Despite a push of advertising and education, the average American driver is still relatively uninterested in electric vehicles, according to a new study.

There are some bright spots of the findings from the Indiana University School of Public and Environmental Affairs, including which cities have the most receptive car buyers when it comes to plug-in cars.

The study surveyed more than 2,300 drivers in 21 U.S. cities. The survey, however, was conducted more than a year ago, when there were just two major EVs -- the Nissan Leaf and Chevy Volt -- available to consumers.

Fully electric and plug-in hybrids cost more than conventional cars, and sticker price was cited as the major barrier by more than half of the respondents. Range anxiety was the second concern, although the interest was not much stronger for a plug-in hybrid versus and all-electric car.

"Although many engineers, environmentalists and politicians are enthusiastic about electric vehicle technology, this survey reveals that new car buyers, based on early impressions, have little interest in purchasing plug-in vehicles," John D. Graham, dean of the School of Public and Environmental Affairs and a co-author of the study, said in a statement.

Many respondents said that fuel economy was a major advantage of plug-in vehicles, but that didn’t outweigh perceived negatives, such as charge time and sticker price.

It is well known that car purchases are often emotional, not rational, decisions. The vehicle appearance had a negative effect, and even if people knew their travel behavior was well within the range of the car, it didn’t make them more likely to be interested. The only positive awareness variable was that people who had seen recharging stations were more likely to consider an electric vehicle.

There are more than 11,000 commercial charging stations deployed, and while some visible chargers are important for public awareness, the vast majority of charging still happens at home.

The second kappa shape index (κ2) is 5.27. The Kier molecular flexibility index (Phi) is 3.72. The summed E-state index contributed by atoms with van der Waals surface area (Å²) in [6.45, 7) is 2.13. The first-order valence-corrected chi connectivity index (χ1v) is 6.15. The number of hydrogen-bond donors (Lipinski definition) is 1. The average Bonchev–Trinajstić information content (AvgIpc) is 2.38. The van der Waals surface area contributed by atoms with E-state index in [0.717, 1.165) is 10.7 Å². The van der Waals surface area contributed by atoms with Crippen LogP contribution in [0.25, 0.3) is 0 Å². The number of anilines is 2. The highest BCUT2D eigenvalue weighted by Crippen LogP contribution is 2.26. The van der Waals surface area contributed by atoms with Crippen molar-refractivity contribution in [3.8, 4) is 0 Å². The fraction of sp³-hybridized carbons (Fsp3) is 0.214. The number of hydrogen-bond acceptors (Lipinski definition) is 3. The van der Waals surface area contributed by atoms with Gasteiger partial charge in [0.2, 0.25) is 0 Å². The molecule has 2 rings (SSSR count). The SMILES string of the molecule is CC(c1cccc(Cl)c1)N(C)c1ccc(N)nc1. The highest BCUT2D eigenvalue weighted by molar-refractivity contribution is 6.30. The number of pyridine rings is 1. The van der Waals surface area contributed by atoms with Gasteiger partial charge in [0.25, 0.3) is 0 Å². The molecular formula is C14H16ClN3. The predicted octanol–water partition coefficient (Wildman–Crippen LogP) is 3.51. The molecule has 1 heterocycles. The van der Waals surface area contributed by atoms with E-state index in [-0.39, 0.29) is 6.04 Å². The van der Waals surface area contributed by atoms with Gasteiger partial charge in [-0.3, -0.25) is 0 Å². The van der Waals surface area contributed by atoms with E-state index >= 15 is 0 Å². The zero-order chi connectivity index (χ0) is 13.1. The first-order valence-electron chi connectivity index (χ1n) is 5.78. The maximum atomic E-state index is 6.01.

The issue of adopting electric vehicles comes down to cost, as well as other issues such as vehicle design. Around the time of the survey, Travis Bradford, president and founder of the Prometheus Institute for Sustainable Development and co-author of the recent GTM Research report, Electric Vehicles 2011: Technology, Economics, and Market, offered six big thoughts on what will and won’t happen in the electric vehicle market in the coming years.

Bradford noted that one of the most important factors for the EV market is the price and efficiency of regular cars. Fuel economies continue to rise, which make it hard for most people to justify the cost increase of an electric car, especially if they don’t intend to own a car for more than five years.

Many of the reservations of car buyers can be addressed. San Jose and San Francisco had the highest intent-to-purchase ratio, which were two of the cities with early adopters. Like any other new technology, just seeing the cars or knowing someone who has one will help buyers understand the technology better. Each state also has its own incentives, or lack thereof, which can make a difference in terms of final sticker price. In Washington state, lawmakers recently passed a $100 annual tax on EV drivers to make up for the money that would usually be collected through gasoline taxes.

The increased offerings from the big automakers will also give shoppers more options at dealerships. But without a significant drop in the cost of EVs, the success of electrified cars is still anyone’s guess.